Defendant contends that I am biased against him based upon the facts of his case and my previous sentencing decisions in his case. The bias necessary to require recusal must come from an extra-judicial source - opinions formed by the judge on the basis of facts learned during the course of prior proceedings do not ordinarily constitute a basis for a finding of bias. United States v. Martin. 757 F.3d 776, 778 (8th Cir. 2014). My previous unfavorable ruling in defendant's case "does not raise an inference of bias or require the trial judge's recusal." Harris v. State of Mo.. 960 F.2d 738, 740 (8th Cir. 1992). "[J]udicial rulings alone almost never constitute a valid basis for a bias or partiality motion." Liteky v. United States, 510 U.S. 540, . 555, 114 S.Ct. 1147, 1157, 127 L.Ed.2d 474 (1994) ("Almost invariably, they are proper grounds for appeal, not for recusal."). "[O]pinions formed by the judge on the basis of facts introduced or events occurring in the course of the current proceedings, or of prior proceedings, do not constitute a basis for a bias or partiality motion unless they display a deep-seated favoritism or antagonism that would make fair judgment impossible." Liteky v. United States, 510U.S. 540, 555, 114 S.Ct. 1147, 1157, 127 L.Ed.2d474 (1994). No deep-seated favoritism or antagonism exists in this case.

         Recusal is not required when it appears the defendant is attempting to manipulate the judicial system by judge shopping. United States v. Beale, 574 F.3d 512, 519-20 (8th Cir. 2009). Motions to recuse should not "be viewed as an additional arrow in the quiver of advocates in the face of [anticipated] adverse rulings." In re Kansas Pub. Employees Ret. Sys., 85 F.3d 1353, 1360 (8th Cir. 1996) (quoting TV Communications Network. Inc. v. ESPN. Inc.. 767 F.Supp. 1077, 1081 (D.Colo.1991)).

         Petitioner is facing a third revocation of supervised release. His second sentence of 20 months imprisonment for violating his second period of supervised release was above the discretionary guideline range. That range was based upon his violation conduct. The guideline range did not take into account that it was defendant's second revocation. The Eighth Circuit held that the sentence I imposed, which was based upon record evidence, was not an abuse of discretion. United States v. Eagle Chasing, supra.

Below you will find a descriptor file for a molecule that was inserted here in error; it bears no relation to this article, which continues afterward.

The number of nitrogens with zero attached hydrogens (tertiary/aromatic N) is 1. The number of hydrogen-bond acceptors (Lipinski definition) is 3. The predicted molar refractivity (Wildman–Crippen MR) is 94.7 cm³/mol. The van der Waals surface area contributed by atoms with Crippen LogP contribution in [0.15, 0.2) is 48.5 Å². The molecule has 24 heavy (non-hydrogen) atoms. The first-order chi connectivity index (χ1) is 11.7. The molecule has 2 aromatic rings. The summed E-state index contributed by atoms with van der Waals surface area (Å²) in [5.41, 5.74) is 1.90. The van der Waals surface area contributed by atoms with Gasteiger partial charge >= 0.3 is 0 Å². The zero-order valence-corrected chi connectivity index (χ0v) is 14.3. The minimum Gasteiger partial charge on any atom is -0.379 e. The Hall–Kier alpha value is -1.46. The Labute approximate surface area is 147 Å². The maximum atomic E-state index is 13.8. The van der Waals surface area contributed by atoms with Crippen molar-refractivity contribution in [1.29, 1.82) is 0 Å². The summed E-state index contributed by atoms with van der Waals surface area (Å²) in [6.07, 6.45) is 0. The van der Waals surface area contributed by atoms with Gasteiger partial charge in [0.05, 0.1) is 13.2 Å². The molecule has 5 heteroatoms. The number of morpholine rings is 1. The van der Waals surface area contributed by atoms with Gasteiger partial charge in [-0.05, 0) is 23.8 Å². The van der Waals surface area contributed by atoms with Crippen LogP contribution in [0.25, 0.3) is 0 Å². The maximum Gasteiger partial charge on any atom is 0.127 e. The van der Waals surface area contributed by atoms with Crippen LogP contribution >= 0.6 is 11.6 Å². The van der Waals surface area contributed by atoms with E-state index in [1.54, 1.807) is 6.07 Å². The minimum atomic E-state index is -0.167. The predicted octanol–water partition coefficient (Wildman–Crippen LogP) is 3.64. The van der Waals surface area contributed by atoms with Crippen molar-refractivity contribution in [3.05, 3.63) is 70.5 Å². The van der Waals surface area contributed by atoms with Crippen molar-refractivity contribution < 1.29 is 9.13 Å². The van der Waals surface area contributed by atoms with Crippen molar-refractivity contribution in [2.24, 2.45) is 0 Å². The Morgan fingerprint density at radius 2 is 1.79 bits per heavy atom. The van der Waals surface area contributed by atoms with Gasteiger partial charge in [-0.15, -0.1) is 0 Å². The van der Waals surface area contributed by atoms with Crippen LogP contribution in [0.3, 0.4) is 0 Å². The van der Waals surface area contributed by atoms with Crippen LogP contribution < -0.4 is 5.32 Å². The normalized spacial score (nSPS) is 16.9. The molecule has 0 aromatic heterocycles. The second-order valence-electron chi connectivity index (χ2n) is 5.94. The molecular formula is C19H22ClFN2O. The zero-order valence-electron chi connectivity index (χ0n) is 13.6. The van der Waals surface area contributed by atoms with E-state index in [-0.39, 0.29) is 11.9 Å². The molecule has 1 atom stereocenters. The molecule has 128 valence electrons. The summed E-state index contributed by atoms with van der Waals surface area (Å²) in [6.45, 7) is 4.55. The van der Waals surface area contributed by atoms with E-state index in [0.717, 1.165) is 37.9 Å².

Petitioner is apparently concerned about the length of the sentence he faces upon his third revocation. His concern is well placed. Defendants who continue to flaunt the orders of the Court by violating the conditions imposed upon them rightly assume that they will be subject to harsher penalties with each additional revocation. However, increased punishment does not reflect any personal bias or prejudice against any defendant but instead is reflective of the defendant's conduct in the case. I bear no bias or prejudice against this defendant personally.

         Disqualification of a judge under 18 U.S.C. § § 144 and 45 5 is not required where the defendant has not filed a timely, legally sufficient affidavit. Hollowav v. United States, 960 F.3d 1348, 1354-55 (8th Cir. 1992). Defendant has identified no evidence that I harbor a personal bias or prejudice against him based upon any extra-judicial matter. The contention that I previously imposed a harsher sentence than called for by the guidelines, while true, is not legally sufficient to show bias or prejudice.

         Finally, the motion to recuse and affidavit are untimely. Petitioner was arrested on the third petition to revoke on July 27, 2018. He requested a preliminary hearing and that hearing was twice set and continued at defendant's request. He was adamant that counsel raise a legal challenge to revocation based upon alleged advice of penalties given to him in ...